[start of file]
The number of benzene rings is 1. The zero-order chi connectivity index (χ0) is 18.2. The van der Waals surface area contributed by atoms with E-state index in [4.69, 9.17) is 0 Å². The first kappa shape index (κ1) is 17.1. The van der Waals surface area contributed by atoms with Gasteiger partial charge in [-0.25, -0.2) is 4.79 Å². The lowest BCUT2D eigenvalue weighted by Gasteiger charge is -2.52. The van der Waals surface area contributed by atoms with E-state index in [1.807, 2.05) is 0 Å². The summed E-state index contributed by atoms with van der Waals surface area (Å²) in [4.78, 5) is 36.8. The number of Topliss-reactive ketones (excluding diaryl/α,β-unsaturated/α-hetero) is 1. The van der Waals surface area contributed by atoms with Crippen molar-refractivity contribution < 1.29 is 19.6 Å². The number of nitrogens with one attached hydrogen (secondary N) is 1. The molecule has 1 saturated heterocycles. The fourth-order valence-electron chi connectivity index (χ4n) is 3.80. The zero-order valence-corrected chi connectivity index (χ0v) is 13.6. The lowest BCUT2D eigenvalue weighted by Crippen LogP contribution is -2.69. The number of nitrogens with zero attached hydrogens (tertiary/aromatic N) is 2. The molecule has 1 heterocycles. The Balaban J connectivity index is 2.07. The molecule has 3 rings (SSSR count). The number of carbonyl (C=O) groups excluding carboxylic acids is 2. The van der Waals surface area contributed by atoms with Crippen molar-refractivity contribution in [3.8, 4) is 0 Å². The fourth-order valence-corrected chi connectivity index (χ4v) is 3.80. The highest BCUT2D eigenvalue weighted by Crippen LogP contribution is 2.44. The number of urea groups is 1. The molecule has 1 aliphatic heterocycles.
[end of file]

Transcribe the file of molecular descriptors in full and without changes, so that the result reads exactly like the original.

The number of benzene rings is 1. The zero-order chi connectivity index (χ0) is 18.2. The van der Waals surface area contributed by atoms with E-state index in [4.69, 9.17) is 0 Å². The first kappa shape index (κ1) is 17.1. The van der Waals surface area contributed by atoms with Gasteiger partial charge in [-0.25, -0.2) is 4.79 Å². The lowest BCUT2D eigenvalue weighted by Gasteiger charge is -2.52. The van der Waals surface area contributed by atoms with E-state index in [1.807, 2.05) is 0 Å². The summed E-state index contributed by atoms with van der Waals surface area (Å²) in [4.78, 5) is 36.8. The number of Topliss-reactive ketones (excluding diaryl/α,β-unsaturated/α-hetero) is 1. The van der Waals surface area contributed by atoms with Crippen molar-refractivity contribution < 1.29 is 19.6 Å². The number of nitrogens with one attached hydrogen (secondary N) is 1. The molecule has 1 saturated heterocycles. The fourth-order valence-electron chi connectivity index (χ4n) is 3.80. The zero-order valence-corrected chi connectivity index (χ0v) is 13.6. The lowest BCUT2D eigenvalue weighted by Crippen LogP contribution is -2.69. The number of nitrogens with zero attached hydrogens (tertiary/aromatic N) is 2. The molecule has 1 heterocycles. The Balaban J connectivity index is 2.07. The molecule has 3 rings (SSSR count). The number of carbonyl (C=O) groups excluding carboxylic acids is 2. The van der Waals surface area contributed by atoms with Crippen molar-refractivity contribution in [3.8, 4) is 0 Å². The fourth-order valence-corrected chi connectivity index (χ4v) is 3.80. The highest BCUT2D eigenvalue weighted by Crippen LogP contribution is 2.44. The number of urea groups is 1. The molecule has 1 aliphatic heterocycles.